SharePoint Online and Security: Securing content in SharePoint Online

7 min read
7 min read

This is part 3 of a longer series in securing SharePoint Online as part of securing Office 365. The purpose in writing this is to provide a more comprehensive look into the aspects of SharePoint Online security, especially for those who might not have extensive experience in working with SharePoint Online yet.

The whole series contains the following articles:

About content in SharePoint Online

As a long time SharePoint user, I still remember with certain fondness the very first versions of the software – SharePoint Portal Server 2001 comes to mind. You could create exactly one (1) document library, and store your Office documents there. In essence it was a simpler time then, and SharePoint acted as a glorified file share with some extra functionality.

While SharePoint Online has matured way beyond this, the essential question of content is still very valid. Users store Office documents – and other files, as many other file types are supported now – in SharePoint Online sites. For us, it does not matter if the site is technically a classic or a modern site, provisioned through SharePoint Admin Center or some other means. It still typically has at least one document library, and it supports several features we need to secure the content.

Encrypt everything?

Someone once said to me that Finnish, my native language, is a great language as it’s encrypted by default. While partially true, it’s not a particularly strong encryption scheme as even a 2 year old can learn it.

When working with customers I am often asked that since Office 365 is a shared public cloud, with many other customers using the very same infrastructure, whether all content stored in SharePoint Online should be encrypted by default.

There’s a few different ways to achieve this, and they are:

Make certain all content is encrypted before it’s transferred to SharePoint Online. We can use Azure Information Protection (AIP) for this, as it allows us to label and optionally encrypt files while creating and modifying them locally. For this, we can deploy Azure Information Protection client for classifying (labeling) and protecting files directly via Windows Explorer.

It even allows me to expire access after sharing the file with someone else. I can then track the file through the Azure Rights Management Portal (which is the old name for AIP in many cases). For each file I’ve shared with other people I can revoke access at any time, see when and where they’ve viewed the file and when the last activity occurred.

Using AIP I can now enforce these very same labels to my SharePoint Online team site. Beware, that once you enable your labels through Office 365 Security & Compliance portal, it takes up to one day for the labels to become visible for SharePoint Online.

Restricting content that can be stored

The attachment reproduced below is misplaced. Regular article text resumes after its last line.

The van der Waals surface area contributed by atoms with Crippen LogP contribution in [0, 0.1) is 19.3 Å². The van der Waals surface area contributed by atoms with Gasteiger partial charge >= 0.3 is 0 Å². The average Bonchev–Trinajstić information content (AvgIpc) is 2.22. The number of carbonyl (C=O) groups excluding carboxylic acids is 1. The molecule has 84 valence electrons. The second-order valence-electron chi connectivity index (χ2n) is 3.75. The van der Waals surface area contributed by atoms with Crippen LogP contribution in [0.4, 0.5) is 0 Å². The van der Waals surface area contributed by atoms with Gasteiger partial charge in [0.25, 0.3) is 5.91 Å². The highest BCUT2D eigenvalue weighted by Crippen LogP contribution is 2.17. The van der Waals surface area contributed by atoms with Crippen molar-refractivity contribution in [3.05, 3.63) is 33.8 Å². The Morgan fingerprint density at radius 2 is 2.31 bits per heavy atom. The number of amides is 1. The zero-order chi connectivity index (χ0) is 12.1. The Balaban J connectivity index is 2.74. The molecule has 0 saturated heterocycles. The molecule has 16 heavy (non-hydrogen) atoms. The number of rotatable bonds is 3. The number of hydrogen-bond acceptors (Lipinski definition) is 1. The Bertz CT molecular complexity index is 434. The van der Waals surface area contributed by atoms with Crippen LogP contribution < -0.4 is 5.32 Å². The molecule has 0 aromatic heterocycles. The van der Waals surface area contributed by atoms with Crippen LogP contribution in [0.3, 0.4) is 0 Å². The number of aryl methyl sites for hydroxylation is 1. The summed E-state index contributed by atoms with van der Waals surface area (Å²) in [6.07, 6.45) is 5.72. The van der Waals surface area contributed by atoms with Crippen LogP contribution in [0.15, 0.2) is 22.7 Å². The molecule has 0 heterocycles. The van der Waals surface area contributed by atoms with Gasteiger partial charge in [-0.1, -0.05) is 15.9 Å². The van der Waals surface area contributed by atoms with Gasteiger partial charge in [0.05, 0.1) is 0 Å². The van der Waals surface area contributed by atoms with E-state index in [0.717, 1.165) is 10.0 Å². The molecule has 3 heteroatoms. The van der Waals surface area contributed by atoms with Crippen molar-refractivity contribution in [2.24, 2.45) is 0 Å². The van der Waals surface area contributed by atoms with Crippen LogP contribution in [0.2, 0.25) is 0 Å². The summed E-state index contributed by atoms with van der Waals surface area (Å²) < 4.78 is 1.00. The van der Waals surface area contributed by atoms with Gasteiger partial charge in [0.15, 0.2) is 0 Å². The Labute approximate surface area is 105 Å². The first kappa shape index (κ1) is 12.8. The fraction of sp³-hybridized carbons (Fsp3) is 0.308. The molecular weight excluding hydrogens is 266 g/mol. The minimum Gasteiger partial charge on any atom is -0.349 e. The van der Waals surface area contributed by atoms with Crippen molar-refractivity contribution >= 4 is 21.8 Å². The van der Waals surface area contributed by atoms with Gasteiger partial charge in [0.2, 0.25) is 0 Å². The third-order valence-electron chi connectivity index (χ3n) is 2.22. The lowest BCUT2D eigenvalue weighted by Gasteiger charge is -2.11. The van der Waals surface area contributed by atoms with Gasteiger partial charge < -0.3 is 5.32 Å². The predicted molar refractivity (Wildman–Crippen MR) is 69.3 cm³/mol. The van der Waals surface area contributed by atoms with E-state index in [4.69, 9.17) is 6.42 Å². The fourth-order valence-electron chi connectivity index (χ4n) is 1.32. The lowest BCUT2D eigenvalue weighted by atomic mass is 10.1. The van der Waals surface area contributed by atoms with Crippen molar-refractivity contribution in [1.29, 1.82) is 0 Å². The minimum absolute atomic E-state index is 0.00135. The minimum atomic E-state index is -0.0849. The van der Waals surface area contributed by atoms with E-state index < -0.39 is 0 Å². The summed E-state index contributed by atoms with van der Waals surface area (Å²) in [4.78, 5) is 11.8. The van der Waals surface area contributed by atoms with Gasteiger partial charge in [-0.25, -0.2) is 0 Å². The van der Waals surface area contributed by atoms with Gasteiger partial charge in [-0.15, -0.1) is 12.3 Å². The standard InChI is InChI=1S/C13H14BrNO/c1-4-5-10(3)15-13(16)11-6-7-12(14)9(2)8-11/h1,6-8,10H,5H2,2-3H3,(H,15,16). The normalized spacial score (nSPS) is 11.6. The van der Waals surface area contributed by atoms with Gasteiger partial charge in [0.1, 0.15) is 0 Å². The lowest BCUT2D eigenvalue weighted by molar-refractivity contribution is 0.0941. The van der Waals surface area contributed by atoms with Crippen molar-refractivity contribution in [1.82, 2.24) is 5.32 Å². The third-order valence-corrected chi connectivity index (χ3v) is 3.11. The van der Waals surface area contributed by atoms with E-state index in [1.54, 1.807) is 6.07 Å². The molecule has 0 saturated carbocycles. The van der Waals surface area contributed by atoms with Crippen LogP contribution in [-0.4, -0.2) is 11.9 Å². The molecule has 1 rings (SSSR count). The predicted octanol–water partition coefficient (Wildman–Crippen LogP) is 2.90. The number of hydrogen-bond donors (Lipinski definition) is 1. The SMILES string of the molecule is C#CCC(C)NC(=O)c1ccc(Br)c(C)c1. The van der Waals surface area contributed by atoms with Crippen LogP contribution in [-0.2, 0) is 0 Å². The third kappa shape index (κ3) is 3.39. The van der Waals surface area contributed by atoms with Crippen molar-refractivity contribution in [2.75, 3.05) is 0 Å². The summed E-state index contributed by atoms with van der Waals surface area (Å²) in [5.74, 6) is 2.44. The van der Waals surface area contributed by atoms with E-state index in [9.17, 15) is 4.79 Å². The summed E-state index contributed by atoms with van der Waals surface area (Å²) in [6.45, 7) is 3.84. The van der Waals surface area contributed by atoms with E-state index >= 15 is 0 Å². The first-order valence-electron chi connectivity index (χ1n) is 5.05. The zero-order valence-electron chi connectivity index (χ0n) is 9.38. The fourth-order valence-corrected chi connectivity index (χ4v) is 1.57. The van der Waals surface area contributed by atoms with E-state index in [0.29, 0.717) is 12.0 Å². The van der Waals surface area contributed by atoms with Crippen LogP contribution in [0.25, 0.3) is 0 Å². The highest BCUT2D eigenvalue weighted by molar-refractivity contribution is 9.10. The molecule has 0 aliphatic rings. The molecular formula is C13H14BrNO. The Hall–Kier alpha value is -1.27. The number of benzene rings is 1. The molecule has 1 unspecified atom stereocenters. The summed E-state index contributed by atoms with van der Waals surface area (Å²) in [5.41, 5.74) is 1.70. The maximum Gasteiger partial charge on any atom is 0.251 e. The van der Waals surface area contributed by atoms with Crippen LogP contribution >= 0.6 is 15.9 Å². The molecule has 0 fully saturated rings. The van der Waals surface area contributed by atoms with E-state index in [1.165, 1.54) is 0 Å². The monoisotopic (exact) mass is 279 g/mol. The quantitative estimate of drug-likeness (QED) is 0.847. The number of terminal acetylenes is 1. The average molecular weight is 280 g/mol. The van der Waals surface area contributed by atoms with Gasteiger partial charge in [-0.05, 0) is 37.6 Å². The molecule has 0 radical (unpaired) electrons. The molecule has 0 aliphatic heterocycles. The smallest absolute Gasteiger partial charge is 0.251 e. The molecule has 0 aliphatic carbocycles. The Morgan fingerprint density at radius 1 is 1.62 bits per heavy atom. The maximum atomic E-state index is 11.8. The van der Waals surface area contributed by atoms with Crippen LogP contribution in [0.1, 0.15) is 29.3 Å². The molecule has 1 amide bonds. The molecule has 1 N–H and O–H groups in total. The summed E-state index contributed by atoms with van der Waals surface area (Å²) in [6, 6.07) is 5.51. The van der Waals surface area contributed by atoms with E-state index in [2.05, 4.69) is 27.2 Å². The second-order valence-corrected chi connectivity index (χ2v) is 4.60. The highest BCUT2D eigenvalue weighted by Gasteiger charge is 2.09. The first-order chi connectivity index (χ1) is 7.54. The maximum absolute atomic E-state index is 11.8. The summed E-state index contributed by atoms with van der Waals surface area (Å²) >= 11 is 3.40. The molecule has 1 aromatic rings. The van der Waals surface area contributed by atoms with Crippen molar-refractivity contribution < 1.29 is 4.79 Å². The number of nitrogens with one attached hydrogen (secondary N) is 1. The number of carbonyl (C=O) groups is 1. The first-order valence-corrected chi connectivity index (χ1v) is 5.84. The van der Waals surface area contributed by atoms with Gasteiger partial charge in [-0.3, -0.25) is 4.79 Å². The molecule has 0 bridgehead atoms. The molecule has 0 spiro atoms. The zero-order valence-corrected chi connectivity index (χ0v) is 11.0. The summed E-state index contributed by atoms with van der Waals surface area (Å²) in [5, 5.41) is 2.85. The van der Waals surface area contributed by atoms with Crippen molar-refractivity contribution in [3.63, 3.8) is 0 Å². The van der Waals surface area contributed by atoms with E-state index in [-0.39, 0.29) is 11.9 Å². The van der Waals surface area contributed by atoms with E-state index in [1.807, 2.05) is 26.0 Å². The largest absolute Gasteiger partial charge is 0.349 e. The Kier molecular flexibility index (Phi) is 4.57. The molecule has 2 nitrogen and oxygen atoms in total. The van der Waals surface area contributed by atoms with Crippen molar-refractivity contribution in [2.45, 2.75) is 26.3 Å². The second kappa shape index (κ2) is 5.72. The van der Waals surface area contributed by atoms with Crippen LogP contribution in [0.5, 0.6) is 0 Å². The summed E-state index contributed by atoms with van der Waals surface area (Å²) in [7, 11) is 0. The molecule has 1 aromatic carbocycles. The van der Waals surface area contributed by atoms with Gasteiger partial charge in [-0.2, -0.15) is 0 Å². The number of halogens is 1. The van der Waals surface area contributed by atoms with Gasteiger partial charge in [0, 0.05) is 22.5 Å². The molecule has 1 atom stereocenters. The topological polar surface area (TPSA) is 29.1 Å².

You can later use these same policies for enforcing what type of data can be stored to SharePoint Online. This is known as Data Loss Prevention (or DLP for short), and it allows us to use pre-defined sensitive information types or custom types. The purpose of DLP would be to let the user (and admins) know that certain type of data cannot be stored unencrypted – or at all – in Office 365. This is typically personally identified information such as passport and credit card numbers.

DLP is advanced enough to allow us to combine these sensitive information types and our labels. In the picture below I’ve created a DLP policy that shows a small notification for the user if content includes passport or credit card info, debit card, Finnish national ID’s or content that is encrypted through one of our labels.

With this type of approach we can enforce certain behavior for our users. We could enforce that all content uploaded to a given destination or service has to conform to these policies.

To recap, we can use AIP to encrypt, share and track files and this is based on labels. We can then use these labels in DLP, to track if users conform to our requirements for what kind of data is being stored to Office 365. This is of course a simple example of the vast possibilities these powerful services can do – yet it’s always best to start with something simple, as not to confuse your users and to be certain that data is secured in a correct and supported way.

Securing data at rest in the cloud

Another approach that I’m seeing organizations planning for is the use of Customer Key. This is a fairly new capability within Office 365, and what it allows is for organizations to encrypt data at rest using their own encryption key. There’s some good background info on how content is encrypted with BitLocker and AES-256 encryption on the datacenter side by default.

To prevent inventing yet another way to store and manage keys and secrets, Office 365 uses Microsoft Azure’s Key Vault service. This gem, which should be used more widely, allows us to create a custom encryption key, which is then used to encrypt data at rest for Exchange Online, Skype for Business and SharePoint Online.

The procedure for enabling Customer Key is a bit complex, so make sure to follow the instructions carefully. It’s worth noting that this approach requires some serious planning, as it demands two distinct Azure subscriptions for storing the encryption policies, and some communications activity between Microsoft’s FastTrack people. It’s also advisable to peek at the FAQ before initiating this change.

Over to you

Why not check out the Security in and with Office 365 using Secure Code eBook by Jethro Seghers. This eBook is solely dedicated to explaining and helping you improve the Security in and with Office 365. Download this eBook for free today!

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